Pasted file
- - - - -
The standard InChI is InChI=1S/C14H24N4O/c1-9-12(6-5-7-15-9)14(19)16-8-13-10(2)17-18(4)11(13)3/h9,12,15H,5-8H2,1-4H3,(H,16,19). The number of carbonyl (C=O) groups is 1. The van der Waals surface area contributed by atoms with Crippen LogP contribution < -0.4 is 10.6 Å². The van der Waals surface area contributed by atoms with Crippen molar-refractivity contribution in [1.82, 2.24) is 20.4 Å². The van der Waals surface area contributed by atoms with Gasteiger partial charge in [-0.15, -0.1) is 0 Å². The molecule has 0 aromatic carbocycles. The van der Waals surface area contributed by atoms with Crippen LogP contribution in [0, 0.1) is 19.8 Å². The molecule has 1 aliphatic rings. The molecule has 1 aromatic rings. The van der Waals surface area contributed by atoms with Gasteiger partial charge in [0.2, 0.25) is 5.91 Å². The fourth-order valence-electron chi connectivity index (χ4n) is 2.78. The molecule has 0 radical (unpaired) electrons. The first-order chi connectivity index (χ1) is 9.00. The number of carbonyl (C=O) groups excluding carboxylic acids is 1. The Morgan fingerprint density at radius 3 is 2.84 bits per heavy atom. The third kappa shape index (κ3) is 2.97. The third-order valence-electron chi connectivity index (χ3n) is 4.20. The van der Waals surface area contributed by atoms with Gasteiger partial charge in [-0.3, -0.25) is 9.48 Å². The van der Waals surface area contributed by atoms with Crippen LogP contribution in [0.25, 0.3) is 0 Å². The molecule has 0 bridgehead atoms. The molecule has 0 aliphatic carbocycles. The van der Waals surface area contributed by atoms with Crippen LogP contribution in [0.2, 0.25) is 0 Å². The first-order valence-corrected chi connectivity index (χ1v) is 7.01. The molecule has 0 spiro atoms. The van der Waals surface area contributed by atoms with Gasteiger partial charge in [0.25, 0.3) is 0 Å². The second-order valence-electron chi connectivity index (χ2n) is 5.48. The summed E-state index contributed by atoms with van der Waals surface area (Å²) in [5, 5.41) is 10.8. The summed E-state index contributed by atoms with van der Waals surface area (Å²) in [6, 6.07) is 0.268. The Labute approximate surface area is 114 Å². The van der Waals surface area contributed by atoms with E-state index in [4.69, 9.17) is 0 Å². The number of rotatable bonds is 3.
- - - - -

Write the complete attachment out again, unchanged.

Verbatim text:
The standard InChI is InChI=1S/C14H24N4O/c1-9-12(6-5-7-15-9)14(19)16-8-13-10(2)17-18(4)11(13)3/h9,12,15H,5-8H2,1-4H3,(H,16,19). The number of carbonyl (C=O) groups is 1. The van der Waals surface area contributed by atoms with Crippen LogP contribution < -0.4 is 10.6 Å². The van der Waals surface area contributed by atoms with Crippen molar-refractivity contribution in [1.82, 2.24) is 20.4 Å². The van der Waals surface area contributed by atoms with Gasteiger partial charge in [-0.15, -0.1) is 0 Å². The molecule has 0 aromatic carbocycles. The van der Waals surface area contributed by atoms with Crippen LogP contribution in [0, 0.1) is 19.8 Å². The molecule has 1 aliphatic rings. The molecule has 1 aromatic rings. The van der Waals surface area contributed by atoms with Gasteiger partial charge in [0.2, 0.25) is 5.91 Å². The fourth-order valence-electron chi connectivity index (χ4n) is 2.78. The molecule has 0 radical (unpaired) electrons. The first-order chi connectivity index (χ1) is 9.00. The number of carbonyl (C=O) groups excluding carboxylic acids is 1. The Morgan fingerprint density at radius 3 is 2.84 bits per heavy atom. The third kappa shape index (κ3) is 2.97. The third-order valence-electron chi connectivity index (χ3n) is 4.20. The van der Waals surface area contributed by atoms with Gasteiger partial charge in [-0.3, -0.25) is 9.48 Å². The van der Waals surface area contributed by atoms with Crippen LogP contribution in [0.25, 0.3) is 0 Å². The molecule has 0 bridgehead atoms. The molecule has 0 aliphatic carbocycles. The van der Waals surface area contributed by atoms with Crippen LogP contribution in [0.2, 0.25) is 0 Å². The first-order valence-corrected chi connectivity index (χ1v) is 7.01. The molecule has 0 spiro atoms. The van der Waals surface area contributed by atoms with Gasteiger partial charge in [0.25, 0.3) is 0 Å². The second-order valence-electron chi connectivity index (χ2n) is 5.48. The summed E-state index contributed by atoms with van der Waals surface area (Å²) in [5, 5.41) is 10.8. The summed E-state index contributed by atoms with van der Waals surface area (Å²) in [6, 6.07) is 0.268. The Labute approximate surface area is 114 Å². The van der Waals surface area contributed by atoms with E-state index in [4.69, 9.17) is 0 Å². The number of rotatable bonds is 3.